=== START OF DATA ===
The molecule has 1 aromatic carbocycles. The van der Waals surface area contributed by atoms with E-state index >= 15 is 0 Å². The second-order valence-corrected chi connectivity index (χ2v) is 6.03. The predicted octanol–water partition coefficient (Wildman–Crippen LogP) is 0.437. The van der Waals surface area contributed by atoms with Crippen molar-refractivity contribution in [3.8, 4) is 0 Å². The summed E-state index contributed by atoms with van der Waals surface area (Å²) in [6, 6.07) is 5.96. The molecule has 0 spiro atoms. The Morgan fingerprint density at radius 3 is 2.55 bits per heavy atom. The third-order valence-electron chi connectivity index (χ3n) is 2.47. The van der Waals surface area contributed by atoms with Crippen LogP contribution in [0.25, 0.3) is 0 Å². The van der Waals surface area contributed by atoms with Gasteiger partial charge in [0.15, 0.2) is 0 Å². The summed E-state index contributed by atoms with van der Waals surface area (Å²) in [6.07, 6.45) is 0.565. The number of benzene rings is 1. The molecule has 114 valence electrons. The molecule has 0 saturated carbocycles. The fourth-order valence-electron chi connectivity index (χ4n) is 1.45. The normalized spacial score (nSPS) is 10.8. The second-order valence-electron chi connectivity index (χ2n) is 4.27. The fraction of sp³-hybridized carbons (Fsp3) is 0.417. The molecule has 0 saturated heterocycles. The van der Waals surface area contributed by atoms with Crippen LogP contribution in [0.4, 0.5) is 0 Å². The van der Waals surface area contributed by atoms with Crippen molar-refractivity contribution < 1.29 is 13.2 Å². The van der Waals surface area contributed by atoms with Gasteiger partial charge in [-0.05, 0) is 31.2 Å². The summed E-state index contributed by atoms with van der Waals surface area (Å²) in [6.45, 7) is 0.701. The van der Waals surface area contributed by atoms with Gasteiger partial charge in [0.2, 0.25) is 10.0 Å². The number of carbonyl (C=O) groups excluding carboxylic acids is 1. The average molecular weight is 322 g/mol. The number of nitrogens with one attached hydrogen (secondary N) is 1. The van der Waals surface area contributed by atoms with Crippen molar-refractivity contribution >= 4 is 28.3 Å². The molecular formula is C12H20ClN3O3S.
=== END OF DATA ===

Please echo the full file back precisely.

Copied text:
The molecule has 1 aromatic carbocycles. The van der Waals surface area contributed by atoms with E-state index >= 15 is 0 Å². The second-order valence-corrected chi connectivity index (χ2v) is 6.03. The predicted octanol–water partition coefficient (Wildman–Crippen LogP) is 0.437. The van der Waals surface area contributed by atoms with Crippen molar-refractivity contribution in [3.8, 4) is 0 Å². The summed E-state index contributed by atoms with van der Waals surface area (Å²) in [6, 6.07) is 5.96. The molecule has 0 spiro atoms. The Morgan fingerprint density at radius 3 is 2.55 bits per heavy atom. The third-order valence-electron chi connectivity index (χ3n) is 2.47. The van der Waals surface area contributed by atoms with Crippen LogP contribution in [0.25, 0.3) is 0 Å². The van der Waals surface area contributed by atoms with Gasteiger partial charge in [0.15, 0.2) is 0 Å². The summed E-state index contributed by atoms with van der Waals surface area (Å²) in [6.07, 6.45) is 0.565. The number of benzene rings is 1. The molecule has 114 valence electrons. The molecule has 0 saturated carbocycles. The fourth-order valence-electron chi connectivity index (χ4n) is 1.45. The normalized spacial score (nSPS) is 10.8. The second-order valence-electron chi connectivity index (χ2n) is 4.27. The fraction of sp³-hybridized carbons (Fsp3) is 0.417. The molecule has 0 saturated heterocycles. The van der Waals surface area contributed by atoms with Crippen LogP contribution in [0.4, 0.5) is 0 Å². The van der Waals surface area contributed by atoms with Crippen molar-refractivity contribution < 1.29 is 13.2 Å². The van der Waals surface area contributed by atoms with Gasteiger partial charge in [-0.05, 0) is 31.2 Å². The summed E-state index contributed by atoms with van der Waals surface area (Å²) in [6.45, 7) is 0.701. The van der Waals surface area contributed by atoms with Gasteiger partial charge in [0.2, 0.25) is 10.0 Å². The number of carbonyl (C=O) groups excluding carboxylic acids is 1. The average molecular weight is 322 g/mol. The number of nitrogens with one attached hydrogen (secondary N) is 1. The van der Waals surface area contributed by atoms with Crippen molar-refractivity contribution >= 4 is 28.3 Å². The molecular formula is C12H20ClN3O3S.